2.7. Determination of Anthocyanin

Anthocyanins were determined based on the methods developed by Lee et al. [25] with some modifications. About 50 mg finely ground lyophilized potato tissue was weighed into 50 mL centrifuge tubes. A 10mL of extraction solution (40% acetone, 40% methanol, 20% Milli-Q water and 0.1% formic acid) was added, vortexed and sonicated at #15 for 30 sec and left under dim light for 1 h and 30 min but vortexed every 10 - 15 min. The sample was then centrifuged at 15,000 × g for 15 min then 8 mL of the supernatant was transferred into clean glass tubes and placed under flow of nitrogen. After drying, 2 mL of Milli-Q water was added, shaken well and transferred intopre-weighed small glass vials and placed for freeze-drying. After freeze-drying, weight of the vials were recorded again and 1 mL of Milli-Q water was added to each vial. Two 96-well microplates were used for each set of samples (sample + pH 1.0 buffer; and sample + pH 4.5 buffer) for assay at 700 nm and 520 nm on a “Multiskan Go” microplatereader (Thermo Fisher Scientific, Ventaa, Finland). Final volume in wells was 300 µL. The results were expressed as mg C3GE−100g FW (Cyanidin-3-glucoside equivalents).

2.8. Statistical Analysis

The treatments were arranged as a two-factor (potato genotypes and cooking/recanta- tion methods) factorial randomized complete block design with four replications. Data were subjected to analysis of variance using SAS (SAS Institute, Inc., Cary, NC). When F was significant at the P < 0.05 level, treatment means were compared and separated using the least significant difference test (LSD). Regression analyses were performed to investigate the relationships betweenphenolics vs antioxidant capacity; anothocyanins vs total antioxidant capacity; anthocyanins vs total phenolics; and total ascorbate vs total antioxidant capacity.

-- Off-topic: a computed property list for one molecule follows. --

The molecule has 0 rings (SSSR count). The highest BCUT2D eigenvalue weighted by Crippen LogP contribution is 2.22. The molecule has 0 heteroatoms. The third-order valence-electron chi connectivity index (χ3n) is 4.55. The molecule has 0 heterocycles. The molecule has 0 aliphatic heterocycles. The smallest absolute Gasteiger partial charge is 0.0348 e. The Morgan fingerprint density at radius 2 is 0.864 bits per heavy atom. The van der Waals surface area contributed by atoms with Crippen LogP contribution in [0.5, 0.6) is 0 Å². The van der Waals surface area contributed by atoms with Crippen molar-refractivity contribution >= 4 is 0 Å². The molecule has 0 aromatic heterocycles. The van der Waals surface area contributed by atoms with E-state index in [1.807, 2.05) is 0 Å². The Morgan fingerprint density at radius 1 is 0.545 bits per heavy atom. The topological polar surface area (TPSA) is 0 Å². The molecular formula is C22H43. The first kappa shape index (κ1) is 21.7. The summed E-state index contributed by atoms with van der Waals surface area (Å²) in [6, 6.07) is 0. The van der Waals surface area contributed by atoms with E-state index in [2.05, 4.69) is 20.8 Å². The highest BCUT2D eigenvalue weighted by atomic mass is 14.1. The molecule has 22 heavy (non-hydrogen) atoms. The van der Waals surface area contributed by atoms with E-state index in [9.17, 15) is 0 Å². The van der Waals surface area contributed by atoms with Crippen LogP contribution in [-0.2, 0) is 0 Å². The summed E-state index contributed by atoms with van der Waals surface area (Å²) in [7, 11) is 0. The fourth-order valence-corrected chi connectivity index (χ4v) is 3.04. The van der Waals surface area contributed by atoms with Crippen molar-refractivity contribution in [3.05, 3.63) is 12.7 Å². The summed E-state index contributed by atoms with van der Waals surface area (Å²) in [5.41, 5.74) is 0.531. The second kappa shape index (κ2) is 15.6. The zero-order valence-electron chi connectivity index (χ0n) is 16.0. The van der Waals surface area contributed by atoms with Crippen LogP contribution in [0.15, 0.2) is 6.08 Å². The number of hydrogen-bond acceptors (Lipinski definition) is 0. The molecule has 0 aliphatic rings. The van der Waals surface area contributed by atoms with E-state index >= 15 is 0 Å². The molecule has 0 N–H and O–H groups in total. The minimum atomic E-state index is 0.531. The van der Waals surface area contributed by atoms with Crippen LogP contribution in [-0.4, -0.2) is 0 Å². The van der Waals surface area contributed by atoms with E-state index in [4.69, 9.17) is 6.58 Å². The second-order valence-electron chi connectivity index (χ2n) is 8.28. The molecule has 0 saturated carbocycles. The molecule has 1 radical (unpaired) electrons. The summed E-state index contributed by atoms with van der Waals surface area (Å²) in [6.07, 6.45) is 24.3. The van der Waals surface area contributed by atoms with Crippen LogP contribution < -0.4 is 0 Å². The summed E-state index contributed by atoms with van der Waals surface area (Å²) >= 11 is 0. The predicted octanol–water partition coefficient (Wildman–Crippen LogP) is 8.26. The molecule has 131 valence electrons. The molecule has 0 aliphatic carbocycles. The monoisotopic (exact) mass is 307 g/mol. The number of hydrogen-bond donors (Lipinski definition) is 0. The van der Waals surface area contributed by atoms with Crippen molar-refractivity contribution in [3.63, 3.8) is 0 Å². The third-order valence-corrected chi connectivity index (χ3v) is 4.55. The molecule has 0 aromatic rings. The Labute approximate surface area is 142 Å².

3. Results

3.1. Total, Reduced and Oxidized Ascorbates

Total ascorbate (AsA) contents significantly varied (P < 0.0001) between genotypes and ranged between 152 - 358 µg∙g−1 FW with the highest content in “Anuschka”, followed by Adirondack Blue (315 µg∙g−1 FW; Figure 3(a)). The lowest amount was determined in POROIPG22-1 (152 µg∙g−1 FW) followed by Adirondack Red (195 µg∙g−1 FW). Russet Burbank, Congo and AR2009-10 had similar and intermediate amounts of total ascorbates (~250 µg∙g−1 FW). Reduced ascorbate contents followed similar trends among the genotypes and on average of all genotypes was about 76% of the total ascorbate (i.e. ~24% oxidized ascorbate, Figure 3(a)). Regarding oxidized ascorbate, AR2009-10 had the highest amount (93 µg∙g−1 FW) followed by Congo (74 µg∙g−1 FW). Adirondack Red, POROIPG22-1, Anuschaka and Russet Burbank had the lowest amounts of oxidized ascorbates. Oxidized ascorbate content of Adirondack Blue was statistically similar with